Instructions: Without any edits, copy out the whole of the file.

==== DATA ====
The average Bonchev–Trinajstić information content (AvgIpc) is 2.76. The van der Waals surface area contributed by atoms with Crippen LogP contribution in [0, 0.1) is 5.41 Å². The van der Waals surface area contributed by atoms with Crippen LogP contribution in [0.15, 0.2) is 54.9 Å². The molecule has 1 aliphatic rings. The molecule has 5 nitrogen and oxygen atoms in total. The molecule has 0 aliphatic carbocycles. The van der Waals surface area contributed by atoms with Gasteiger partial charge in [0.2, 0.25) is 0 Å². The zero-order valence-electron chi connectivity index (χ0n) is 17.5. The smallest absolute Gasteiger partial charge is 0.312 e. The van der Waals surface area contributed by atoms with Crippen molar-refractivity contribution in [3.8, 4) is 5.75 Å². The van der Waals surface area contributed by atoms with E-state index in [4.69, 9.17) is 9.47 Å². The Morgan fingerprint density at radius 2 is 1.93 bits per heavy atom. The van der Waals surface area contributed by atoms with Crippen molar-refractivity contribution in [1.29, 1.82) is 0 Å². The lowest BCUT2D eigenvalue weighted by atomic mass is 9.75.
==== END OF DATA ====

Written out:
The average Bonchev–Trinajstić information content (AvgIpc) is 2.76. The van der Waals surface area contributed by atoms with Crippen LogP contribution in [0, 0.1) is 5.41 Å². The van der Waals surface area contributed by atoms with Crippen LogP contribution in [0.15, 0.2) is 54.9 Å². The molecule has 1 aliphatic rings. The molecule has 5 nitrogen and oxygen atoms in total. The molecule has 0 aliphatic carbocycles. The van der Waals surface area contributed by atoms with Gasteiger partial charge in [0.2, 0.25) is 0 Å². The zero-order valence-electron chi connectivity index (χ0n) is 17.5. The smallest absolute Gasteiger partial charge is 0.312 e. The van der Waals surface area contributed by atoms with Crippen molar-refractivity contribution in [3.8, 4) is 5.75 Å². The van der Waals surface area contributed by atoms with E-state index in [4.69, 9.17) is 9.47 Å². The Morgan fingerprint density at radius 2 is 1.93 bits per heavy atom. The van der Waals surface area contributed by atoms with Crippen molar-refractivity contribution in [1.29, 1.82) is 0 Å². The lowest BCUT2D eigenvalue weighted by atomic mass is 9.75.